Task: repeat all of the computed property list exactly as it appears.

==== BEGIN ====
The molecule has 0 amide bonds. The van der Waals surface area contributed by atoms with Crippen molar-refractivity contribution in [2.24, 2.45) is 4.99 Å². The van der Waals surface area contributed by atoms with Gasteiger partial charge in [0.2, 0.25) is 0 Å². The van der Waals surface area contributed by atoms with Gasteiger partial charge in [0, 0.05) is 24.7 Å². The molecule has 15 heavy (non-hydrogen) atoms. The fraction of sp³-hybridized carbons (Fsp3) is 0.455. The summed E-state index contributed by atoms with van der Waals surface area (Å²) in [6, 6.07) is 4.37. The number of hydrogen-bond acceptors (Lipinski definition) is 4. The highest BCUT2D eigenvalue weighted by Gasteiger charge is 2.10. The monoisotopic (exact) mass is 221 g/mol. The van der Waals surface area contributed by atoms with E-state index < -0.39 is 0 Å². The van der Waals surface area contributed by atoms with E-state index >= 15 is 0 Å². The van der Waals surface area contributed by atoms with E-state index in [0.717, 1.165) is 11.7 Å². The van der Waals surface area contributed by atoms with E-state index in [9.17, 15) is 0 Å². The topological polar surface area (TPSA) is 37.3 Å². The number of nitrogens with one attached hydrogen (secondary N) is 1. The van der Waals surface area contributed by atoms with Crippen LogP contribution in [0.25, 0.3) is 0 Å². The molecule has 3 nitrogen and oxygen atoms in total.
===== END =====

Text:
The molecule has 0 amide bonds. The van der Waals surface area contributed by atoms with Crippen molar-refractivity contribution in [2.24, 2.45) is 4.99 Å². The van der Waals surface area contributed by atoms with Gasteiger partial charge in [0.2, 0.25) is 0 Å². The van der Waals surface area contributed by atoms with Gasteiger partial charge in [0, 0.05) is 24.7 Å². The molecule has 15 heavy (non-hydrogen) atoms. The fraction of sp³-hybridized carbons (Fsp3) is 0.455. The summed E-state index contributed by atoms with van der Waals surface area (Å²) in [6, 6.07) is 4.37. The number of hydrogen-bond acceptors (Lipinski definition) is 4. The highest BCUT2D eigenvalue weighted by Gasteiger charge is 2.10. The monoisotopic (exact) mass is 221 g/mol. The van der Waals surface area contributed by atoms with E-state index < -0.39 is 0 Å². The van der Waals surface area contributed by atoms with E-state index >= 15 is 0 Å². The van der Waals surface area contributed by atoms with E-state index in [0.717, 1.165) is 11.7 Å². The van der Waals surface area contributed by atoms with E-state index in [9.17, 15) is 0 Å². The topological polar surface area (TPSA) is 37.3 Å². The number of nitrogens with one attached hydrogen (secondary N) is 1. The van der Waals surface area contributed by atoms with Crippen LogP contribution in [0.25, 0.3) is 0 Å². The molecule has 3 nitrogen and oxygen atoms in total.